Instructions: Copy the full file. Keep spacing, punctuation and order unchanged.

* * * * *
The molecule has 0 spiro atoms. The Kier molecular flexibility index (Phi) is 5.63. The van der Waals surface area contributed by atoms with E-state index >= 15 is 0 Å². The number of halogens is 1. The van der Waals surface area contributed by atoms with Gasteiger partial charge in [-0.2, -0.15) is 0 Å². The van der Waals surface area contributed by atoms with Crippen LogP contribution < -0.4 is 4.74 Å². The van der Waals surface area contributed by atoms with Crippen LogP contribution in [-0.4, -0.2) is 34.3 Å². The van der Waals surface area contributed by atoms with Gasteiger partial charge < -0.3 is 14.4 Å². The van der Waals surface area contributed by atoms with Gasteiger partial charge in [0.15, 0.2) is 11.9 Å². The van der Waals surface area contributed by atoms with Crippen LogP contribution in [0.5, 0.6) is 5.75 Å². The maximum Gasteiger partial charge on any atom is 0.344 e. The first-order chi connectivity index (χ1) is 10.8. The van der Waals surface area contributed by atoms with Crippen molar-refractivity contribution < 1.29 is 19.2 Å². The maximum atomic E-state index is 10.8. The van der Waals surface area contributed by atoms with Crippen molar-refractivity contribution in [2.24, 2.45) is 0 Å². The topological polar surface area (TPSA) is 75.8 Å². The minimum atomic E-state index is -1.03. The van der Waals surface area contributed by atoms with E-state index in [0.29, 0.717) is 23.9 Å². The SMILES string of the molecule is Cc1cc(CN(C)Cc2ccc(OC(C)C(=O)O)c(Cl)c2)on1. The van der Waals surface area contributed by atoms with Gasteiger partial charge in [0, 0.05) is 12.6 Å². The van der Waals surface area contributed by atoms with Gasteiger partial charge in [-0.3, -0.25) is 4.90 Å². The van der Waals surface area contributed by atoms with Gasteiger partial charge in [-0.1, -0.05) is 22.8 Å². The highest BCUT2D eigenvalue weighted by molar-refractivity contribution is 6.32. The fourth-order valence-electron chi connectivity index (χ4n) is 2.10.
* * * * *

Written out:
The molecule has 0 spiro atoms. The Kier molecular flexibility index (Phi) is 5.63. The van der Waals surface area contributed by atoms with E-state index >= 15 is 0 Å². The number of halogens is 1. The van der Waals surface area contributed by atoms with Gasteiger partial charge in [-0.2, -0.15) is 0 Å². The van der Waals surface area contributed by atoms with Crippen LogP contribution < -0.4 is 4.74 Å². The van der Waals surface area contributed by atoms with Crippen LogP contribution in [-0.4, -0.2) is 34.3 Å². The van der Waals surface area contributed by atoms with Gasteiger partial charge < -0.3 is 14.4 Å². The van der Waals surface area contributed by atoms with Gasteiger partial charge in [0.15, 0.2) is 11.9 Å². The van der Waals surface area contributed by atoms with Crippen LogP contribution in [0.5, 0.6) is 5.75 Å². The maximum Gasteiger partial charge on any atom is 0.344 e. The first-order chi connectivity index (χ1) is 10.8. The van der Waals surface area contributed by atoms with Crippen molar-refractivity contribution < 1.29 is 19.2 Å². The maximum atomic E-state index is 10.8. The van der Waals surface area contributed by atoms with Crippen molar-refractivity contribution in [2.24, 2.45) is 0 Å². The topological polar surface area (TPSA) is 75.8 Å². The minimum atomic E-state index is -1.03. The van der Waals surface area contributed by atoms with E-state index in [0.29, 0.717) is 23.9 Å². The SMILES string of the molecule is Cc1cc(CN(C)Cc2ccc(OC(C)C(=O)O)c(Cl)c2)on1. The van der Waals surface area contributed by atoms with Gasteiger partial charge in [0, 0.05) is 12.6 Å². The van der Waals surface area contributed by atoms with Gasteiger partial charge in [-0.3, -0.25) is 4.90 Å². The van der Waals surface area contributed by atoms with Gasteiger partial charge in [-0.1, -0.05) is 22.8 Å². The highest BCUT2D eigenvalue weighted by molar-refractivity contribution is 6.32. The fourth-order valence-electron chi connectivity index (χ4n) is 2.10.